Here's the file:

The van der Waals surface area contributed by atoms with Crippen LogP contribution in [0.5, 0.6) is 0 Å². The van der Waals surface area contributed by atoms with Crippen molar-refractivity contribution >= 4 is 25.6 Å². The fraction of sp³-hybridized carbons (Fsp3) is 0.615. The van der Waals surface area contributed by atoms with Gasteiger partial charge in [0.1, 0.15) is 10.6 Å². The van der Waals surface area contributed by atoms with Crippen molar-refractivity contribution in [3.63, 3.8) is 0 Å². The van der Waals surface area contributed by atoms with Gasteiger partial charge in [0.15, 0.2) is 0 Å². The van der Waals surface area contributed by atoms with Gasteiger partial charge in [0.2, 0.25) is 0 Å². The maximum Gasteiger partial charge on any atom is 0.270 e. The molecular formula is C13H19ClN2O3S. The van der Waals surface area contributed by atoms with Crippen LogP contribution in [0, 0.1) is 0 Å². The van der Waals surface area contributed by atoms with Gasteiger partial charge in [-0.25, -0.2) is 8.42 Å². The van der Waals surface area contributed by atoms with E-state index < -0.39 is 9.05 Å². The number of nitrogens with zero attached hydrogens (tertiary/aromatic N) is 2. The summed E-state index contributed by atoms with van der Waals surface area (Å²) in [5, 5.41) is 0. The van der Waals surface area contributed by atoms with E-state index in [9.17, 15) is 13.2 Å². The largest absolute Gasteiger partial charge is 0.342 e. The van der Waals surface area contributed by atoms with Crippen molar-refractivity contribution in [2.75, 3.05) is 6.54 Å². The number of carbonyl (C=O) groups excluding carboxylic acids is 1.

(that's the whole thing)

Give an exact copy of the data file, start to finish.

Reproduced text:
The van der Waals surface area contributed by atoms with Crippen LogP contribution in [0.5, 0.6) is 0 Å². The van der Waals surface area contributed by atoms with Crippen molar-refractivity contribution >= 4 is 25.6 Å². The fraction of sp³-hybridized carbons (Fsp3) is 0.615. The van der Waals surface area contributed by atoms with Gasteiger partial charge in [0.1, 0.15) is 10.6 Å². The van der Waals surface area contributed by atoms with Crippen molar-refractivity contribution in [3.63, 3.8) is 0 Å². The van der Waals surface area contributed by atoms with Gasteiger partial charge in [0.15, 0.2) is 0 Å². The van der Waals surface area contributed by atoms with Gasteiger partial charge in [0.2, 0.25) is 0 Å². The maximum Gasteiger partial charge on any atom is 0.270 e. The molecular formula is C13H19ClN2O3S. The van der Waals surface area contributed by atoms with Crippen LogP contribution in [0, 0.1) is 0 Å². The van der Waals surface area contributed by atoms with Gasteiger partial charge in [-0.25, -0.2) is 8.42 Å². The van der Waals surface area contributed by atoms with E-state index < -0.39 is 9.05 Å². The number of nitrogens with zero attached hydrogens (tertiary/aromatic N) is 2. The summed E-state index contributed by atoms with van der Waals surface area (Å²) in [5, 5.41) is 0. The van der Waals surface area contributed by atoms with E-state index in [9.17, 15) is 13.2 Å². The largest absolute Gasteiger partial charge is 0.342 e. The van der Waals surface area contributed by atoms with Crippen molar-refractivity contribution in [2.75, 3.05) is 6.54 Å². The number of carbonyl (C=O) groups excluding carboxylic acids is 1.